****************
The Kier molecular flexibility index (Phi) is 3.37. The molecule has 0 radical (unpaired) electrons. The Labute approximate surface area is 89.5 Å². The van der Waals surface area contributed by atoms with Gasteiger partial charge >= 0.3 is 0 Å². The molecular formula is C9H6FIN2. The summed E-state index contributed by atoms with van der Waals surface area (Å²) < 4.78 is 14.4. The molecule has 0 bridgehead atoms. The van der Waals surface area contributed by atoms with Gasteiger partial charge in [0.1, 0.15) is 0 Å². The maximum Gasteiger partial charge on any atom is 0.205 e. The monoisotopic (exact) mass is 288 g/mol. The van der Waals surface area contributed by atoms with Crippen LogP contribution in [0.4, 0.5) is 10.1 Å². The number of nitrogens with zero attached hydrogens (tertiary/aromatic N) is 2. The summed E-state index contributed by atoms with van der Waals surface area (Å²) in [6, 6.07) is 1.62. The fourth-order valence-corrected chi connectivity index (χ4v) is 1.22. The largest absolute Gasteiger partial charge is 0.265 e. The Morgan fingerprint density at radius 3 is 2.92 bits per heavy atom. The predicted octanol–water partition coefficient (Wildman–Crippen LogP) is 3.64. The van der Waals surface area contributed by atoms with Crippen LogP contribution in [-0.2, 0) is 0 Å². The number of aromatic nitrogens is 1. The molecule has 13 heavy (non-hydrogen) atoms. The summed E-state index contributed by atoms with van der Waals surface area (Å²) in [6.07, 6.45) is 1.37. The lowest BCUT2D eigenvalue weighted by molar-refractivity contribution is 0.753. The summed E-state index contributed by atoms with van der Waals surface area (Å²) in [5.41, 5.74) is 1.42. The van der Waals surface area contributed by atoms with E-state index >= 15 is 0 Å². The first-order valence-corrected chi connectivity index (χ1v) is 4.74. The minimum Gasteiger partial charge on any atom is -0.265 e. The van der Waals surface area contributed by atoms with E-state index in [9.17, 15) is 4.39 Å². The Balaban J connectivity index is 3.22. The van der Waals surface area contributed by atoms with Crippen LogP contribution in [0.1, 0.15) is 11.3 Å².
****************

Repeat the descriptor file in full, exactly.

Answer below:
The Kier molecular flexibility index (Phi) is 3.37. The molecule has 0 radical (unpaired) electrons. The Labute approximate surface area is 89.5 Å². The van der Waals surface area contributed by atoms with Gasteiger partial charge >= 0.3 is 0 Å². The molecular formula is C9H6FIN2. The summed E-state index contributed by atoms with van der Waals surface area (Å²) < 4.78 is 14.4. The molecule has 0 bridgehead atoms. The van der Waals surface area contributed by atoms with Gasteiger partial charge in [0.1, 0.15) is 0 Å². The maximum Gasteiger partial charge on any atom is 0.205 e. The monoisotopic (exact) mass is 288 g/mol. The van der Waals surface area contributed by atoms with Crippen LogP contribution in [0.4, 0.5) is 10.1 Å². The number of nitrogens with zero attached hydrogens (tertiary/aromatic N) is 2. The summed E-state index contributed by atoms with van der Waals surface area (Å²) in [6, 6.07) is 1.62. The fourth-order valence-corrected chi connectivity index (χ4v) is 1.22. The largest absolute Gasteiger partial charge is 0.265 e. The Morgan fingerprint density at radius 3 is 2.92 bits per heavy atom. The predicted octanol–water partition coefficient (Wildman–Crippen LogP) is 3.64. The van der Waals surface area contributed by atoms with Crippen LogP contribution in [-0.2, 0) is 0 Å². The number of aromatic nitrogens is 1. The molecule has 13 heavy (non-hydrogen) atoms. The summed E-state index contributed by atoms with van der Waals surface area (Å²) in [6.07, 6.45) is 1.37. The lowest BCUT2D eigenvalue weighted by molar-refractivity contribution is 0.753. The summed E-state index contributed by atoms with van der Waals surface area (Å²) in [5.41, 5.74) is 1.42. The van der Waals surface area contributed by atoms with E-state index >= 15 is 0 Å². The first-order valence-corrected chi connectivity index (χ1v) is 4.74. The minimum Gasteiger partial charge on any atom is -0.265 e. The van der Waals surface area contributed by atoms with E-state index in [9.17, 15) is 4.39 Å². The Balaban J connectivity index is 3.22. The van der Waals surface area contributed by atoms with Crippen LogP contribution in [0.1, 0.15) is 11.3 Å².